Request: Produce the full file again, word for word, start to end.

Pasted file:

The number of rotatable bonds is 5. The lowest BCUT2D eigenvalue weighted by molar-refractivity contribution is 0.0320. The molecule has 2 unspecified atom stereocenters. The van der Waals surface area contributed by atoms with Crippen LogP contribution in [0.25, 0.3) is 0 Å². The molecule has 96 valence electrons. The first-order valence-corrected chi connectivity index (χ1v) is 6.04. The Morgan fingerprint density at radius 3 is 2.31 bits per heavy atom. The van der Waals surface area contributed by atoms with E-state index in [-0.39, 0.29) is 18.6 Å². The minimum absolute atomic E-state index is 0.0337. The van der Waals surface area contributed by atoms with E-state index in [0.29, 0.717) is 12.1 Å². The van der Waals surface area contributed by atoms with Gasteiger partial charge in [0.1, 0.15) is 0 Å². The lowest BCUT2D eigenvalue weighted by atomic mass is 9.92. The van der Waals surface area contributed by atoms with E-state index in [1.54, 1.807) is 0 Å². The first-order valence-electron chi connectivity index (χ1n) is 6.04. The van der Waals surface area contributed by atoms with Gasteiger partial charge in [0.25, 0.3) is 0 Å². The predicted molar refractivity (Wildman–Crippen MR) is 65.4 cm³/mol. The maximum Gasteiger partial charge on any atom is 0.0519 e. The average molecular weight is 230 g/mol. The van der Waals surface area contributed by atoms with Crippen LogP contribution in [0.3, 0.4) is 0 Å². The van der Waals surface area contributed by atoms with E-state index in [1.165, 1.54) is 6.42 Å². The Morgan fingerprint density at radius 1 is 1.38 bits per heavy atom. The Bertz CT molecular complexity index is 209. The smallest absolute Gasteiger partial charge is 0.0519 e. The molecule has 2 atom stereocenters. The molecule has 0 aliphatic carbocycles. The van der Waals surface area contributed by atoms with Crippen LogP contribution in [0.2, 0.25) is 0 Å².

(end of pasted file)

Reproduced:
The number of rotatable bonds is 5. The lowest BCUT2D eigenvalue weighted by molar-refractivity contribution is 0.0320. The molecule has 2 unspecified atom stereocenters. The van der Waals surface area contributed by atoms with Crippen LogP contribution in [0.25, 0.3) is 0 Å². The molecule has 96 valence electrons. The first-order valence-corrected chi connectivity index (χ1v) is 6.04. The Morgan fingerprint density at radius 3 is 2.31 bits per heavy atom. The van der Waals surface area contributed by atoms with E-state index in [-0.39, 0.29) is 18.6 Å². The minimum absolute atomic E-state index is 0.0337. The van der Waals surface area contributed by atoms with E-state index in [0.29, 0.717) is 12.1 Å². The van der Waals surface area contributed by atoms with Gasteiger partial charge in [0.1, 0.15) is 0 Å². The lowest BCUT2D eigenvalue weighted by atomic mass is 9.92. The van der Waals surface area contributed by atoms with E-state index in [1.54, 1.807) is 0 Å². The first-order valence-electron chi connectivity index (χ1n) is 6.04. The van der Waals surface area contributed by atoms with Gasteiger partial charge in [0.25, 0.3) is 0 Å². The predicted molar refractivity (Wildman–Crippen MR) is 65.4 cm³/mol. The maximum Gasteiger partial charge on any atom is 0.0519 e. The average molecular weight is 230 g/mol. The van der Waals surface area contributed by atoms with Crippen LogP contribution in [0.3, 0.4) is 0 Å². The van der Waals surface area contributed by atoms with E-state index in [1.165, 1.54) is 6.42 Å². The Morgan fingerprint density at radius 1 is 1.38 bits per heavy atom. The Bertz CT molecular complexity index is 209. The smallest absolute Gasteiger partial charge is 0.0519 e. The molecule has 2 atom stereocenters. The molecule has 0 aliphatic carbocycles. The van der Waals surface area contributed by atoms with Crippen LogP contribution in [0.2, 0.25) is 0 Å².